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May have Ramifications Further On.


On April 8, 2022, the federal prosecutors failed to convict four militia members in a much-heralded plot to kidnap Democratic Governor Gretchen Whitmer.

The plot allegedly began in April 2020, as Gov. Whitmer was mandating facial masks and other measures designed to save lives at the beginning of the Covid pandemic. The men involved were all her opponents. They collected weapons and conducted trainings. They even constructed a so-called “kill house” where they were supposed to learn how to execute their opposition. Once the FBI learned of this group, they sent infiltrators and taped meetings, including casual get-togethers.

Six men were arrested in October 2020. Most of them were already members of the Wolverine Watchmen, an offshoot of the Michigan Militia. Two of them, Ty Garbin and Kaleb Franks, pleaded guilty to federal charges and cooperated with the prosecution. The other four—Daniel Harris, Brandon Caserta, Barry Croft, and Adam Fox—finally went to trial.

The case went to the jury of six men and six women, and they found Harris and Caserta “not guilty.” However, the jury deadlocked on Croft and Fox, and they may be tried again—although this reporter does not think it will happen.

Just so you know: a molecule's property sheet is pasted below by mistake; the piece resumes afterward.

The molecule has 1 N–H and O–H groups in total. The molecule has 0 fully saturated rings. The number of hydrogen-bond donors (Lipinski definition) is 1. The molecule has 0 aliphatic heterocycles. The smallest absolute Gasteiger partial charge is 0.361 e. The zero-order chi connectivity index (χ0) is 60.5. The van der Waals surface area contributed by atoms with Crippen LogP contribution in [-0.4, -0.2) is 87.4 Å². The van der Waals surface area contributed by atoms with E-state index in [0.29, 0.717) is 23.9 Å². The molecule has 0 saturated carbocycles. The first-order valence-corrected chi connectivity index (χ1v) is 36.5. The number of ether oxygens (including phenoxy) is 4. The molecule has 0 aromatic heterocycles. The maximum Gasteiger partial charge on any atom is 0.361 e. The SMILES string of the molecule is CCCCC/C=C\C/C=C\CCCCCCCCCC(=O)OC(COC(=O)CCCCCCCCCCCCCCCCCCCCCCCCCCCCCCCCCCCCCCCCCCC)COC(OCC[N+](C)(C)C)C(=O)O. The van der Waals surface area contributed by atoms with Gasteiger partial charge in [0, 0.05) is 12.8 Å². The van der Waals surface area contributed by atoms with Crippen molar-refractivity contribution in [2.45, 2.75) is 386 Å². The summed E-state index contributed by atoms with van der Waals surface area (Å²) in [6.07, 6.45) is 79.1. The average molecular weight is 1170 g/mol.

Attorneys for Harris and Caserta pointed out that they did not go to Elk River to conduct surveillance on Governor Whitmer’s vacation home. And all of the defendants made much of the dozen FBI informants involved in this case, essentially claiming the so-called plot was of the FBI’s making. And they were happy to point out when the informant’s many versions of the so-called plot did not agree.

Speculation about how the FBI conducted itself in the investigative stages is overwhelming. Did they arrest the men too soon? Did they have too many informants—remember it was 12–with different versions of the same plot? Did their informants and agents push the case too hard?

Whatever is ultimately thought of this case, it is certainly not one of the prosecution’s better moments. Nevertheless, it will stand against other cases brought against those in the militia movement. And it may get worse than that.

Leonard Zeskind

Author Leonard Zeskind

is founder of IREHR. For almost four decades, he has been a leading authority on white nationalist political and social movements. He is the author of Blood and Politics: The History of White Nationalism from the Margins to the Mainstream, published by Farrar Straus & Giroux in May 2009. [more..]

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